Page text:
Typed Lambda Calculus

Lambda calculus is a very simple language. If you take away any syntactic sugar, all you are left with is functions that take arguments and return results. You can use these simple building blocks to construct functions that represent numbers and arithmetic, but there is no way to restrict, for example, arithmetic functions to require numeric operands. This is where types come in. Generally speaking, types allow you to control the use of functions so that only meaningful combinations of inputs and outputs are used. [Read More]

Recursive Lambda Functions the Y-Combinator

In a purely functional language — like lambda calculus — programs are expressed as nested function calls. Repetition in such an environment requires that nesting of function calls continues until some condition is met. During the repetition, each function passes its result to the next function in the nested chain and this repetition is completed when a test for some condition passes. The repetitive behaviour I’ve just described is recursion: [Read More]

Simplifying Lambda Syntax

Evaluating lambda functions requires using lots of brackets, which can be tedious and are a major source of error for evaluating expressions by hand. To simplify expressions, you can omit brackets when it is clear what the intention of the function is. Particularly, a function application can omit the brackets surrounding each individual parameter and assume the function is applied to the nearest argument. So, instead of expressing a function of three arguments as [Read More]

Introducing Lambda Calculus

Lambda calculus provides some of the foundational structures that functional programming is built from. It therefore seems fitting to start my journey through functional programming with a thorough examination of lambda calculus. This first post will introduce Lambda calculus with references to the book An Introduction to Functional Programming Through Lambda Calculus. Syntax The complete syntax for Lambda calculus is surprisingly small and comprehensible. This section lists the syntax in its entirety, while following sections break the syntax down to explain each part. [Read More]

Range, Domain, and Codomain

Three common terms come up whenever we talk about functions: domain, range, and codomain. This post clarifies what each of those terms mean. Before we start talking about domain and range, lets quickly recap what a function is: A function relates each element of a set with exactly one element of another set (possibly the same set). Math is Fun That is, a function relates an input to an output. [Read More]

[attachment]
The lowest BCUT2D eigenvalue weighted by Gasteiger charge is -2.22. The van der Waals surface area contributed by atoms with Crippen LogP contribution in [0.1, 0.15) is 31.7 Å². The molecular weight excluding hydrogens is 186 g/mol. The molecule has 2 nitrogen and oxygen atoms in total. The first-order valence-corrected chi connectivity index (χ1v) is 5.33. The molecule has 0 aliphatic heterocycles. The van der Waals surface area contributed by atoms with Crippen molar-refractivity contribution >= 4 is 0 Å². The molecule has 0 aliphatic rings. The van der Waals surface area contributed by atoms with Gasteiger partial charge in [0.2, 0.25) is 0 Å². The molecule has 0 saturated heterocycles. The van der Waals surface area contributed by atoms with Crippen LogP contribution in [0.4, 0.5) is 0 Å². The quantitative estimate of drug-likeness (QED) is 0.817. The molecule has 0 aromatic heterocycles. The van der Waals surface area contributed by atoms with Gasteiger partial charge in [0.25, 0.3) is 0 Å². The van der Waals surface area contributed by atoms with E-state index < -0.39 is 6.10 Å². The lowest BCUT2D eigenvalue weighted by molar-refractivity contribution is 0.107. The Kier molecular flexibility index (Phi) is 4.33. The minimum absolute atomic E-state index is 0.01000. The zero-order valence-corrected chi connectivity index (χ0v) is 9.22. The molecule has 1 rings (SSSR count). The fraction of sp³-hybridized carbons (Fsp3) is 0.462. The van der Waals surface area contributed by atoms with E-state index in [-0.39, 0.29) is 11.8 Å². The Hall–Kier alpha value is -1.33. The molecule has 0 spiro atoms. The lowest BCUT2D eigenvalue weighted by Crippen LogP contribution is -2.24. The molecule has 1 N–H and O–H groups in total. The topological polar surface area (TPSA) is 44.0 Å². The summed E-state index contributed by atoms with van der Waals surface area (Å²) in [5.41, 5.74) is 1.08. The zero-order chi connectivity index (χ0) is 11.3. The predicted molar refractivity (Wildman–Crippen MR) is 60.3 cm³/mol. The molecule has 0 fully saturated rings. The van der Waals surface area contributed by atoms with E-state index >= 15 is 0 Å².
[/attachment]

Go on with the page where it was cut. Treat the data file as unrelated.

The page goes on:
A Functional Programming Learning Plan

I’m documenting my journey from functional neophyte to (hopefully) functional programmer by writing a series of blog posts on the topic. So far I’ve covered what functional programming is and why you would want to learn about it. In this post, I’m going to describe the resources I will be using to become functionally fluent. Although I have previously said I’m learning about functional programming, I should be more specific. [Read More]

Practical Differences Between Functional and Imperative Programming

I previously talked about what functional programming is by comparing it to other programming paradigms. This post expands on that post to talk specifically about practical differences between functional programming and the paradigm most of us are intimately familiar with — imperative. This post is punctuated with some quotes from the book An Introduction to Functional Programming Through Lambda Calculus. It’s worth noting that each of these practical differences are enabled because of the power of referential transparency. [Read More]

Why Functional Programming? The Benefits of Referential Transparency

Having covered what functional programming is, I wanted to spend a minute or two discussing why I want to learn functional programming in the first place. I’m sure we have all heard vague things about “side-effects”, “immutability”, and “composition”, but I wanted to dive a bit deeper on the topic to describe what — to me — is important about functional programming. Referential Transparency The key differentiating feature of (pure) functional programs is that they provide referential transparency. [Read More]

What is Functional Programming?

I’m documenting my journey from functional neophyte to (hopefully) functional programmer by writing a series of blog posts on the topic. This is the first post describing what, exactly, the word functional programming means. Functional programming is a programming paradigm that lives alongside other programming paradigms. None of these paradigms have a precise, unanimous definition or standard, and there is not real agreement on which paradigm is better or worse for building particular types of software. [Read More]